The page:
The Arc Studio Interface
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In this article we’ll have a general look at the Arc Studio interface, so that when you start writing, you know where the main functions and areas are.
The overall design of Arc Studio is very clean and intuitive, so I think you will get your way around very quickly.
If you’re on the Dashboard, you just click on the script name and Arc Studio will take you to the script view. If you want to go back to the dashboard, you click on this little “house” symbol in the upper left corner.
Right next to the “house” button, you have a button to toggle if the sidebar stays always open or just shows when you move to the left side of the screen with your mouse.
If the sidebar button shows this filled black part on the left, the sidebar will always stay open. If you click it, you see that it now shows black and white stripes on the left side. Now, the sidebar will hide itself, as soon as you move away from the left side of the screen with your mouse. This way you have more screen real estate for your script page, and maybe get less distracted while you’re writing.
We will look into specific tools and functions in other articles, but generally, the sidebar holds a navigator, so you can jump to scenes quickly, you get access to different drafts versions, if you have any, there is a comment area, for comments from yourself or from other collaborators, then you have the so-called “Stash” that can hold text snippets that you want to keep, and you have the “Review” section.
Again, you don’t need to know how all these work exactly right now, we’ll go through them another time. For now, I just want you to get a broad overview over where everything is.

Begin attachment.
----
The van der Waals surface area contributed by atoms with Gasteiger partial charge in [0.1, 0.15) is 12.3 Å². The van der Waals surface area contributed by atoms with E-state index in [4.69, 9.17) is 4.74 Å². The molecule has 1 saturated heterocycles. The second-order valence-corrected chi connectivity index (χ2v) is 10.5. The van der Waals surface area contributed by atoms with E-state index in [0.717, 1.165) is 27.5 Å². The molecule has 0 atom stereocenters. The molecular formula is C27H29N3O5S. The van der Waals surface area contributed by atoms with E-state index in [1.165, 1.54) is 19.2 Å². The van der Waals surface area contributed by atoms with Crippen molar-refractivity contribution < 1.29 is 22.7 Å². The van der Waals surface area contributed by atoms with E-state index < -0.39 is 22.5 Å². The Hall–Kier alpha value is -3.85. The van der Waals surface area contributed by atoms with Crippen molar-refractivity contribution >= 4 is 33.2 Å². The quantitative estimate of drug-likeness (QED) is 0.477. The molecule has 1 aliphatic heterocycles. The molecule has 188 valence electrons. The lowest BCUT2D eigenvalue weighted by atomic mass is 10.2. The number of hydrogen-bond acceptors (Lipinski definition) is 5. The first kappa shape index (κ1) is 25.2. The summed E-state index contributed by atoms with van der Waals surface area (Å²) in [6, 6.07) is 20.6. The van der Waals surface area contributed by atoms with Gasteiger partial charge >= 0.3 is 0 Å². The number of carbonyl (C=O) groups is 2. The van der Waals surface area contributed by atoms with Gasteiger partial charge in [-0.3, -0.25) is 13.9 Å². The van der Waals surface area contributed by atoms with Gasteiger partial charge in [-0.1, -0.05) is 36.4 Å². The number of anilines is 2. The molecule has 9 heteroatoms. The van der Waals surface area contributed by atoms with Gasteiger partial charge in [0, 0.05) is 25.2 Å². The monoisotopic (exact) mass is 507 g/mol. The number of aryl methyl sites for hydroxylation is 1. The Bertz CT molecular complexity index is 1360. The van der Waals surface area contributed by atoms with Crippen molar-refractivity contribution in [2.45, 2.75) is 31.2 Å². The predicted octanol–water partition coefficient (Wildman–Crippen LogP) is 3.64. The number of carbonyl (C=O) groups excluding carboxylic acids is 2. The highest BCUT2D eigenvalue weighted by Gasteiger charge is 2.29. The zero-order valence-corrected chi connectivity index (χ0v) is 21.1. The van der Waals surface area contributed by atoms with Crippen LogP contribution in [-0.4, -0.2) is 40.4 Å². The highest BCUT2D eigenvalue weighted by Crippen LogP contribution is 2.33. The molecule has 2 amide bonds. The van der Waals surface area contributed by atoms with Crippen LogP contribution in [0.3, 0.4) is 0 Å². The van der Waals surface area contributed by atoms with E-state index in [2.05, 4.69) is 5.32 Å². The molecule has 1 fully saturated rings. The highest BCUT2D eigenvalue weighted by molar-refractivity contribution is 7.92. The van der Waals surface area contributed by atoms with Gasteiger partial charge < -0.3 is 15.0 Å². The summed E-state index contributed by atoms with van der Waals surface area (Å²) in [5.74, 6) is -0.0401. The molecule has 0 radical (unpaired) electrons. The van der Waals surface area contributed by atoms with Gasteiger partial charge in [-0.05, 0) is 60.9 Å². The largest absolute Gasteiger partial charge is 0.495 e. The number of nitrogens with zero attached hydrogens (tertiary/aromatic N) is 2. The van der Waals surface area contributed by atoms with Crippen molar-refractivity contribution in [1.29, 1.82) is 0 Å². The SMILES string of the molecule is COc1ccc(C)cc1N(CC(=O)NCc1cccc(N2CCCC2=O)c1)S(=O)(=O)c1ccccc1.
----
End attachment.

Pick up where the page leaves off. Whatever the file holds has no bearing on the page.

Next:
You also see that when you hover with your mouse over the sidebar symbols, the description and the respective keyboard shortcut appear.
At the bottom left you have access to Arc Studio’s support, in case that’s necessary, and at the way bottom you get to the display preferences.
Let’s take a look at the upper right corner now, there you find the “share” button, in case you want to invite collaborators to participate, next to that you have the “export” button, when you want to send your script off to a producer maybe, or for script coverage, and next to that you find the cog wheel that gives you access to your general document settings, stuff like title, subtitle, genre, …
Next to that is the search function. Just enter whatever it is you want to search throughout your script, and Arc Studio shows you where the keyword turns up.
Then, with the two buttons on the far upper right side, you can switch between Script View and Plot Board view. If you click on the one on the right, with these two columns as a symbol, Arc Studio shows you the Plot Board.
Here you can outline the heck out of your story, you can create acts, beats, arcs, and all that. We’ll see how that works later on, but for now, let’s get back to the script view.